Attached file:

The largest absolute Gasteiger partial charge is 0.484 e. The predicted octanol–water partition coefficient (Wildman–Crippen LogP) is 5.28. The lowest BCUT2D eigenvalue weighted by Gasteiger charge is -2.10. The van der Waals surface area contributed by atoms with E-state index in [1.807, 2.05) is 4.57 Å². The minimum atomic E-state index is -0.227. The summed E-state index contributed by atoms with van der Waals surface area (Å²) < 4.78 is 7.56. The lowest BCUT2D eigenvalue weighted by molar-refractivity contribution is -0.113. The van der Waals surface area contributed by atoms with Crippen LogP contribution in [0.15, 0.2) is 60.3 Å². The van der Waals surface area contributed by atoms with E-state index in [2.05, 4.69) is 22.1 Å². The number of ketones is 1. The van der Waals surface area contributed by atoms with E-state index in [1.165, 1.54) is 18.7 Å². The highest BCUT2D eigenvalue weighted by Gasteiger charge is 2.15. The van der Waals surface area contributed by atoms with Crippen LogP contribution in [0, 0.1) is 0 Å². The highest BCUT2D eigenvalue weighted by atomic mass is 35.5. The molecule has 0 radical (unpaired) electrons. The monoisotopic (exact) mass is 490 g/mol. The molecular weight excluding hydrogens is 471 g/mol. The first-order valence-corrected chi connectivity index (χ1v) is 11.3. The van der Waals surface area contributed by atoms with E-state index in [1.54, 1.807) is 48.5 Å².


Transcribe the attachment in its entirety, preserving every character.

The largest absolute Gasteiger partial charge is 0.484 e. The predicted octanol–water partition coefficient (Wildman–Crippen LogP) is 5.28. The lowest BCUT2D eigenvalue weighted by Gasteiger charge is -2.10. The van der Waals surface area contributed by atoms with E-state index in [1.807, 2.05) is 4.57 Å². The minimum atomic E-state index is -0.227. The summed E-state index contributed by atoms with van der Waals surface area (Å²) < 4.78 is 7.56. The lowest BCUT2D eigenvalue weighted by molar-refractivity contribution is -0.113. The van der Waals surface area contributed by atoms with Crippen LogP contribution in [0.15, 0.2) is 60.3 Å². The van der Waals surface area contributed by atoms with E-state index in [2.05, 4.69) is 22.1 Å². The number of ketones is 1. The van der Waals surface area contributed by atoms with E-state index in [1.165, 1.54) is 18.7 Å². The highest BCUT2D eigenvalue weighted by Gasteiger charge is 2.15. The van der Waals surface area contributed by atoms with Crippen LogP contribution in [0, 0.1) is 0 Å². The highest BCUT2D eigenvalue weighted by atomic mass is 35.5. The molecule has 0 radical (unpaired) electrons. The monoisotopic (exact) mass is 490 g/mol. The molecular weight excluding hydrogens is 471 g/mol. The first-order valence-corrected chi connectivity index (χ1v) is 11.3. The van der Waals surface area contributed by atoms with E-state index in [1.54, 1.807) is 48.5 Å².